Reading Matthew 20.17–end
Preacher Canon Robert Titley
We are sure that the gospel according to Matthew is not the direct result of eyewitness reporting. It looks most likely that it’s partly based on the gospel according to Mark – there is certainly a close relationship between them – and comparing the two throws up interesting differences. Mark is a shorter, wilder gospel. Mark’s Jesus provokes amazement and misunderstanding at every turn, in particular among the disciples, who come over as idiots, and not even useful ones. How often Jesus says to them, ‘Don’t you understand?’
In Mark’s version of tonight’s story, James and John, Zebedee’s lads, are ambitious idiots. Jesus, they say, look – when you rule the world in your glory, can you just fix it so that we get to sit in the best seats, as your main men? Matthew’s gospel makes the disciples a bit more statesmanlike; and in his version tonight it’s their mother (alas, unnamed) who approaches Jesus, so we can disapprove not of James and John themselves but of their pushy parent. Jesus isn’t fooled, though. He turns to the boys and speaks to them direct, ‘You don’t know what you are asking. Can you go through what I shall go through?’ and they claim to be entirely up for it: ‘We can,’ they say. They come out of this in the end no better than they do in Mark’s version. Jesus has just told them a horrible fate awaits him in Jerusalem, but they just don’t get it.
James and John – perhaps other disciples too – seem to be in the Jesus movement for themselves. Jesus is proclaiming the kingdom of God, and kingdoms are about power and status, and having people at your disposal, and they want some of that. They want seats at the boardroom table, a life of fast-tracked check-in, of aides and maids and never needing to know the price of a pint of milk because – well, you have people to handle that for you.
But Jesus says,
That’s how rulers in the pagan world do it, but that’s not how we do it. You want to be great? Then be everyone’s slave. You want to be at the boardroom table? Then try polishing it. I haven’t come to have other people as my servants; I have come to serve other people.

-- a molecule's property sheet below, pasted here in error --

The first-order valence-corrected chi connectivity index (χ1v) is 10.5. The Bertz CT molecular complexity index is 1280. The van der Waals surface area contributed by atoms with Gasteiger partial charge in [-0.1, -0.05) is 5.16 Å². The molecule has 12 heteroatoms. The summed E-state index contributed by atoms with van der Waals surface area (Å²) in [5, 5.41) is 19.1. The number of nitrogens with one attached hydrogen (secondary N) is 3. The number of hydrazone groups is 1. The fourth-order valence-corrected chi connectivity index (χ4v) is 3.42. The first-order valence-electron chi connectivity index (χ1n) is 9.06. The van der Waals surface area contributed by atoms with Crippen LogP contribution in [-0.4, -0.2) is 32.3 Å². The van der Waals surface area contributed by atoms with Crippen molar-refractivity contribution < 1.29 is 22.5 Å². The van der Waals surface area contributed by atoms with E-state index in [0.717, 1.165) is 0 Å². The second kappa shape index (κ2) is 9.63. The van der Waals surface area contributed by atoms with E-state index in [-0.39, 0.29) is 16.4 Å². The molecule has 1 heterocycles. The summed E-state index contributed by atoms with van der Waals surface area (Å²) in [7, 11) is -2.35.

The crux here for them is a question that none of us can duck. In the end, what do I want? What am I in this for? Is it to have people at my disposal? Is that what counts as achievement for me? If you are rich or powerful or very talented, this is an obvious temptation, because you have what it takes to have people at your command, but more of us have power of this kind than care to admit it. If you are young – or old – you need people’s help in a number of ways; and, if you are blessed have caring people around you, then that (paradoxically) can give you power. And with that power comes temptation: the temptation to arrange things so that everything – every conversation, for instance – revolves around you. And why not? Who wants the alternative: to be at everyone’s else’s disposal, to be a doormat?
Jesus chooses neither of these. He doesn’t throw his weight around, but he is strong. He makes himself vulnerable, but he is not weak. He brings together what Graham Kendrick’s worship song calls ‘meekness and majesty’: all his great strength he brings to bear for the benefit of others, because the kingdom of God is a place where the strength of the powerful is used to strengthen the weak. Many powerful people don’t like that; and that is one of the things that, in less than a fortnight, will get Jesus killed.
Jesus talks about his death this evening. He uses that haunting phrase about giving his life as ‘a ransom for many’. But note: the way of living that gets him killed is not something for us just to admire as beautiful but impractical; he offers it, offers himself, as an example: ‘If you want to be with me, this is the way we do things. Can you drink the cup that I shall drink?’
What might that look like, to live in the light of Jesus’ meekness and majesty? Few of us have his kind of strength; and few of us who do will be called to use it in the way that he must. But there are many, less dramatic ways in which Jesus calls us to his pattern of life, to be strong servants. I remember talking to someone who had practiced as a solicitor and who was now seeking ordination. She told me how she had been disturbed by the way partners in her law firm treated support staff. What she did was to try to make herself and her personal assistant a genuine team. ‘I was functionally senior,’ she said, ‘but functional difference should not mean personal inequality.’
You know that the rulers of the Gentiles lord it over them, and their great ones are tyrants over them. It will not be so among you.
God gives us strength. God does not call us to be doormats and call it Christian humility. But if I use the strength I have for my benefit alone, then I throw that gift back in God’s face. Whenever I use it to serve someone else, then I let myself be a force for gentleness. And then all heaven dances, and I take one more step to becoming the person I was created to be.